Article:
In an effort to ensure that ESL students feel a greater sense of belonging, feel more supported emotionally, and have higher self-esteem, our group is continuing to focus on providing native language support. The project is only in its infancy stage.

Future Projects to Explore:
  • Creating illustrated bilingual phrase books (with transliteration)
  • Developing displays to reflect our diverse population in the visual environment of the school
  • Posting multilingual signs (e.g., office, bathroom) around the school
  • Augmenting our supply of multilingual books, both commercial and original student publications
  • Encouraging parents to relate "folk tales" or cultural narratives, written down and audio recorded, to add to the school's literature collection
  • Teaching multicultural games and promoting its use in the classroom and during indoor lunch recesses
  • Initiating the use of bilingual students/parents to relay important school announcements over the intercom
  • Investing in multilingual word-processing software and training parent volunteers to use them
  • Enhancing communication through the translation of important notices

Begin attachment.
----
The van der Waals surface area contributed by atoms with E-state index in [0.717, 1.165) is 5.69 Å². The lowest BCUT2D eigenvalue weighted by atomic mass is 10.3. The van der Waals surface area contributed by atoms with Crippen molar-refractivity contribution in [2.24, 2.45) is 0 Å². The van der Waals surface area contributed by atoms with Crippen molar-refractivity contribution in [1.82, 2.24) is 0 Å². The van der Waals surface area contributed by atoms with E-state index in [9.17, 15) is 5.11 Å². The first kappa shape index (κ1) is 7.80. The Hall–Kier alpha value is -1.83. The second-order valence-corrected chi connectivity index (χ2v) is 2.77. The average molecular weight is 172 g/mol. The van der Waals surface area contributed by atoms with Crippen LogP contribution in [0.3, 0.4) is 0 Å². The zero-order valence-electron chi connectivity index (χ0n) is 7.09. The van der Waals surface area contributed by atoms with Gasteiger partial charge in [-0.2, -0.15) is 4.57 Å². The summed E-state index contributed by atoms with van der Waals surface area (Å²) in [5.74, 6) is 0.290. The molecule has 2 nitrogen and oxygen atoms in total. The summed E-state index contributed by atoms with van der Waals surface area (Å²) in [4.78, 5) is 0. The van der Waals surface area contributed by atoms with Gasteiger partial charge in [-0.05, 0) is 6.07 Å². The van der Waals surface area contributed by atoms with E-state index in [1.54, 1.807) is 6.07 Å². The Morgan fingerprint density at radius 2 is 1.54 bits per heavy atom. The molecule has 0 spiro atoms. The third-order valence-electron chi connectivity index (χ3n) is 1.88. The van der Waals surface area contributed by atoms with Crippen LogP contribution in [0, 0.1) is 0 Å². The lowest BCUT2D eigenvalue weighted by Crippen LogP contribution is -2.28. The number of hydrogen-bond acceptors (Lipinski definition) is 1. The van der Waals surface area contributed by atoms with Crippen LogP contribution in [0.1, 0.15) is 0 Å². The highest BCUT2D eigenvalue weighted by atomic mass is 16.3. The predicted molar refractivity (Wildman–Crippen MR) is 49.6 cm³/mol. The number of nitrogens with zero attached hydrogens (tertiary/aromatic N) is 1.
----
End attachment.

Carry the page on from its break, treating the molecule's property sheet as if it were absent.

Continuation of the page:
• Continuing with our multicultural and multilingual storytelling initiative
  • Developing a symbiotic relationship with adult ESL students in English acquisition programs, such as LINC, or with high school/university language students to contribute to the school curriculum... and through their meaningful use and practice of oral and written communication, enhance their own literacy skill
  • Maintaining a website enabling fellow teachers to access or download dual language stories to teach or inspire their ESL students (children helping children) or to showcase student-made multilingual stories.


We believe that all of our students will benefit from our efforts to build an inclusive school climate and curriculum. Learning about, accepting, and respecting cultural differences, in an atmosphere of mutual respect, benefits our students, personally, and society in general.             



A Thornwood Public School (Peel District School Board), York University, and OISE/University of Toronto Project